Dr. Nadal-Ginard was convinced the cells were the product of stem cells arising in the body's bone marrow, circulating to the heart, and differentiating into the various cardiac cell types needed to regenerate the myocardium. His presentation showed two types of new evidence that myocardium-regenerating cells exist in the bone marrow and are able to differentiate into bona fide cardiac cells and coronary vessels. These findings, he told the multi-disciplinary scientists gathered at the meeting, open the possibility for development of true restorative therapies following heart attack and other cardiovascular diseases.
Until recently, scientists and clinicians believed that the heart had no self-renewal capability. That perception has "straight-jacketed" cardiovascular research, says Dr. Nadal-Ginard. Scientists reasoned that if no new myocytes could be generated in adult hearts, then all therapeutic interventions had to focus on preserving the heart cells remaining after the destruction of heart attack or simply the wear and tear of age or physiological or pathological stress. Furthermore, if no new myocytes were being generated, that by definition meant all the body's heart muscles had to be the same age. That would mean, for example, a 90-year-old man had nothing but 90 year old heart muscles.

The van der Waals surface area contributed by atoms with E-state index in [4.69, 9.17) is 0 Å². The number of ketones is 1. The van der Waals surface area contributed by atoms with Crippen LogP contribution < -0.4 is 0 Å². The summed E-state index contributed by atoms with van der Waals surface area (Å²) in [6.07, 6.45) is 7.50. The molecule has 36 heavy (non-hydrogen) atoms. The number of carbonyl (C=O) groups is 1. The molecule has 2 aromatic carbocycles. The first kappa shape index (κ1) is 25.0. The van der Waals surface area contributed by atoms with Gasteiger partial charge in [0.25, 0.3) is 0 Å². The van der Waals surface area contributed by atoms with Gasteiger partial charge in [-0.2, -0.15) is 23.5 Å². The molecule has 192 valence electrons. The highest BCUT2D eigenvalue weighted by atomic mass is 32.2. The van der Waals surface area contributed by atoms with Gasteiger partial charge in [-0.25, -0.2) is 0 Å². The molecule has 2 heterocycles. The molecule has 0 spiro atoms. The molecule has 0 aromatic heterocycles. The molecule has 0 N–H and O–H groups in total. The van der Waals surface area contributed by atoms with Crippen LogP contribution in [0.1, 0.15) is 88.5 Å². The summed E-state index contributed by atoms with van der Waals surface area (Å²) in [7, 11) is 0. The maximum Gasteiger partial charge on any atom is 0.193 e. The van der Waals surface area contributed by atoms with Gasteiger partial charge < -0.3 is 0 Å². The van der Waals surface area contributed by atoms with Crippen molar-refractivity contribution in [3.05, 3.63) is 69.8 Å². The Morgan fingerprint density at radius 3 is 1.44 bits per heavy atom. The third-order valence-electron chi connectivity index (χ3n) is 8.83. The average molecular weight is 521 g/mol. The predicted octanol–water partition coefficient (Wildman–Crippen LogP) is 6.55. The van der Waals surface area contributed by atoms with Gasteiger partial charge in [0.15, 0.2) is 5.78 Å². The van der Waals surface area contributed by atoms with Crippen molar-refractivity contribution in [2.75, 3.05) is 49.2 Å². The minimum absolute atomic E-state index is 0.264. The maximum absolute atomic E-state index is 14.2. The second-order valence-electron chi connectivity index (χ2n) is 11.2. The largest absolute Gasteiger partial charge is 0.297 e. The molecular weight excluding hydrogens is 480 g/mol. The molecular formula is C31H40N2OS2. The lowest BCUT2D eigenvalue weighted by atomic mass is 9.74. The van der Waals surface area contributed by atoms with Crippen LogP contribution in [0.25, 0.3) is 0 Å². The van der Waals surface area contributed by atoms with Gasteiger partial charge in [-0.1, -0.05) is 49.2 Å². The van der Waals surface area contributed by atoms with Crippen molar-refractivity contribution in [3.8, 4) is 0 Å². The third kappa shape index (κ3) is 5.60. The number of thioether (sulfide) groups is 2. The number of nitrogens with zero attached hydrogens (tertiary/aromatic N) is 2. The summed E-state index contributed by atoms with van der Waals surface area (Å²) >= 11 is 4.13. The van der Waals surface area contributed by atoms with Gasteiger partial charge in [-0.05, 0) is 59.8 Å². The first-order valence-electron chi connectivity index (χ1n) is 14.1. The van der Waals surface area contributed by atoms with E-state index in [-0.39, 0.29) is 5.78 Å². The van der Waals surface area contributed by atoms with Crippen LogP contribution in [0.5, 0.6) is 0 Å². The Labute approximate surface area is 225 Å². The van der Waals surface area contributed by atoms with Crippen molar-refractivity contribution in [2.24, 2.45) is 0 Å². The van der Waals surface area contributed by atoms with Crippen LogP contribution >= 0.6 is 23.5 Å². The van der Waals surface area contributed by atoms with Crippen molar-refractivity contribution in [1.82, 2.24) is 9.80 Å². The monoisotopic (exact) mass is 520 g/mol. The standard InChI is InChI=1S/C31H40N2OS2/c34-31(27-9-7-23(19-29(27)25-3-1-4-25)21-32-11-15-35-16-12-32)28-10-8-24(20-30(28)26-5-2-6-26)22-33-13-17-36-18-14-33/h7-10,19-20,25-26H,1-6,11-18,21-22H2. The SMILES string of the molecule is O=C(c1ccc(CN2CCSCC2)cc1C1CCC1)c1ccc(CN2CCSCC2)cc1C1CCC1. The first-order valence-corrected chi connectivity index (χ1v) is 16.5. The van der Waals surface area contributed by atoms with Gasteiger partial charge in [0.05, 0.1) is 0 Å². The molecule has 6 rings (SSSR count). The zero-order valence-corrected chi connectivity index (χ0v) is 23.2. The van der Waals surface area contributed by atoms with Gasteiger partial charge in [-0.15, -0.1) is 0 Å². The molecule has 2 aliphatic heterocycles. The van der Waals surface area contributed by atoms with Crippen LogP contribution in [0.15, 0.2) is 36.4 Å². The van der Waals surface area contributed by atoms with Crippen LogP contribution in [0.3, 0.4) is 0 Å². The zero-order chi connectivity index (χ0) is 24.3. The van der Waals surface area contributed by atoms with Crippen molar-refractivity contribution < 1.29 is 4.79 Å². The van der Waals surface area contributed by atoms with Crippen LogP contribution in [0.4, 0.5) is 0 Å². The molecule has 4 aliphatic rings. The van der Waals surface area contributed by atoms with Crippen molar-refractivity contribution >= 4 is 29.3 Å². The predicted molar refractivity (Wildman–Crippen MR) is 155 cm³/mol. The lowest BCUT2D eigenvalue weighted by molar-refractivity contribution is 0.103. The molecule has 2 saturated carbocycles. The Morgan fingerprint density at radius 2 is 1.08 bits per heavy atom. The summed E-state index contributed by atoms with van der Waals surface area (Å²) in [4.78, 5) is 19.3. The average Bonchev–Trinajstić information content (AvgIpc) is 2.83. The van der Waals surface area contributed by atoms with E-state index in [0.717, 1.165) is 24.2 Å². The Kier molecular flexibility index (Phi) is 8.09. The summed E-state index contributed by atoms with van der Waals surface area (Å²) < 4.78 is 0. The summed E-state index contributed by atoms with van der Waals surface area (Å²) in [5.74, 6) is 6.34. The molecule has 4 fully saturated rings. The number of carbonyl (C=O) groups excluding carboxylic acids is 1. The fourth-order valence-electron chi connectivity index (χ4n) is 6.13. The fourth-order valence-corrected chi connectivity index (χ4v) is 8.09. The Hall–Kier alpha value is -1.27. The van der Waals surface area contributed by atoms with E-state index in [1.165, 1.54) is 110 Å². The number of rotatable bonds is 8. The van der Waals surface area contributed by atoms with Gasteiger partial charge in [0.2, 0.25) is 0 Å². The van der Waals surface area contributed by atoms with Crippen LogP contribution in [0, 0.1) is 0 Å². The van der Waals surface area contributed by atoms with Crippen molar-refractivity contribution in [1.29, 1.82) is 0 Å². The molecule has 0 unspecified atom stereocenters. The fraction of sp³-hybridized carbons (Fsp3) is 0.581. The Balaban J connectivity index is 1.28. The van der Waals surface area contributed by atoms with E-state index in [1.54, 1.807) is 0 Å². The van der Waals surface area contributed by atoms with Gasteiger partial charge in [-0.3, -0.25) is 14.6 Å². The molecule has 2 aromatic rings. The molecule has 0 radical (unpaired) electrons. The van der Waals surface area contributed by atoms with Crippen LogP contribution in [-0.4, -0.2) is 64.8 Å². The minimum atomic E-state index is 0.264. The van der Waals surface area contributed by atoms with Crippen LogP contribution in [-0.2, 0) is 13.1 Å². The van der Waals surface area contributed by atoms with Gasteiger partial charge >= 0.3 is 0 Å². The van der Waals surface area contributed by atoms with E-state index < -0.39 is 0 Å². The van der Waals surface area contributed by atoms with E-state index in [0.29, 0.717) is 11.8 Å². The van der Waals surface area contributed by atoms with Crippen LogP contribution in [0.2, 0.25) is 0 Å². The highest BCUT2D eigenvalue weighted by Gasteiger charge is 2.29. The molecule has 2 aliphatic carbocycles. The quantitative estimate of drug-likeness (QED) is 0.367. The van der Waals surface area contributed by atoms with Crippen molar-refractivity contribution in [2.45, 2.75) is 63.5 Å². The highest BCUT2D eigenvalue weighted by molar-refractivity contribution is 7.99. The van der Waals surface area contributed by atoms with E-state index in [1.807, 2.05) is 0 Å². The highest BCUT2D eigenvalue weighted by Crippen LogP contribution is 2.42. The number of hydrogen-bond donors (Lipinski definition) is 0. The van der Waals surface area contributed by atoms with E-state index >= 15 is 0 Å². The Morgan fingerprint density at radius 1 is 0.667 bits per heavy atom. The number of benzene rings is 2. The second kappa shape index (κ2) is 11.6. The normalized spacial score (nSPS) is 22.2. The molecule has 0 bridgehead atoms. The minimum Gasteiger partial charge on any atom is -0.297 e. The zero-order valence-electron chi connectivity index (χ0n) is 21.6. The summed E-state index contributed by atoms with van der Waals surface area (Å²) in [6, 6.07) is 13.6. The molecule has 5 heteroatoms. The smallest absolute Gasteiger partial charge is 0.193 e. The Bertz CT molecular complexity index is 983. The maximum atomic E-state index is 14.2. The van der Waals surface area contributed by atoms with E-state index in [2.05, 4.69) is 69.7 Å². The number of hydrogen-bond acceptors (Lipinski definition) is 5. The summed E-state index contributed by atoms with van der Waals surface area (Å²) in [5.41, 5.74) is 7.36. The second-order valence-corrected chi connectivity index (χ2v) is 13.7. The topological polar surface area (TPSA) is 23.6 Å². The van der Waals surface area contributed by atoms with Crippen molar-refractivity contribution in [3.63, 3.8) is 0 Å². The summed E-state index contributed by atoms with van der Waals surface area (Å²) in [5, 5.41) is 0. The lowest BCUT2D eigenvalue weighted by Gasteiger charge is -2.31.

Fortunately, says Dr. Nadal-Ginard, this view is changing. He reported two new studies supporting the fact that cells with stem cell characteristics reside in the adult myocardium or heart muscles.
First, he and his colleagues demonstrated that single stem-
Contact: Sarah Goodwin
Federation of American Societies for Experimental Biology